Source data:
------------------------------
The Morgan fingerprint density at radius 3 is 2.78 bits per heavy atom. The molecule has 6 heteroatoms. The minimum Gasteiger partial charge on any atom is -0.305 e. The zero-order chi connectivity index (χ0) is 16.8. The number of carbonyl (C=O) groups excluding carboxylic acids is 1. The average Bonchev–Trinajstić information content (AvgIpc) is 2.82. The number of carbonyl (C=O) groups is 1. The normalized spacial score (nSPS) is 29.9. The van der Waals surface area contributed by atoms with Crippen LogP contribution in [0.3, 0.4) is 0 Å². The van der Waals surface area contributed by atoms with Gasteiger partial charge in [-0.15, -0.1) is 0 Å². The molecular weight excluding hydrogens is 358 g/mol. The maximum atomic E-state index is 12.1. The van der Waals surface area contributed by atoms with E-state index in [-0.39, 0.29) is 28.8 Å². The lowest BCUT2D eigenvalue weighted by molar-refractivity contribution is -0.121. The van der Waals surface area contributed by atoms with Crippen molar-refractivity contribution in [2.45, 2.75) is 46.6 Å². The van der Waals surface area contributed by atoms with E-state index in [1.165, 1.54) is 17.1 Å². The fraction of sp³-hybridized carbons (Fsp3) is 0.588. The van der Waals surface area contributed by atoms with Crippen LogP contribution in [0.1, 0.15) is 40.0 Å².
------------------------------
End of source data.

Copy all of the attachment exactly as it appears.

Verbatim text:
The Morgan fingerprint density at radius 3 is 2.78 bits per heavy atom. The molecule has 6 heteroatoms. The minimum Gasteiger partial charge on any atom is -0.305 e. The zero-order chi connectivity index (χ0) is 16.8. The number of carbonyl (C=O) groups excluding carboxylic acids is 1. The average Bonchev–Trinajstić information content (AvgIpc) is 2.82. The number of carbonyl (C=O) groups is 1. The normalized spacial score (nSPS) is 29.9. The van der Waals surface area contributed by atoms with Crippen LogP contribution in [0.3, 0.4) is 0 Å². The van der Waals surface area contributed by atoms with Gasteiger partial charge in [-0.15, -0.1) is 0 Å². The molecular weight excluding hydrogens is 358 g/mol. The maximum atomic E-state index is 12.1. The van der Waals surface area contributed by atoms with E-state index in [-0.39, 0.29) is 28.8 Å². The lowest BCUT2D eigenvalue weighted by molar-refractivity contribution is -0.121. The van der Waals surface area contributed by atoms with Crippen molar-refractivity contribution in [2.45, 2.75) is 46.6 Å². The van der Waals surface area contributed by atoms with E-state index in [1.165, 1.54) is 17.1 Å². The fraction of sp³-hybridized carbons (Fsp3) is 0.588. The van der Waals surface area contributed by atoms with Crippen LogP contribution in [0.1, 0.15) is 40.0 Å².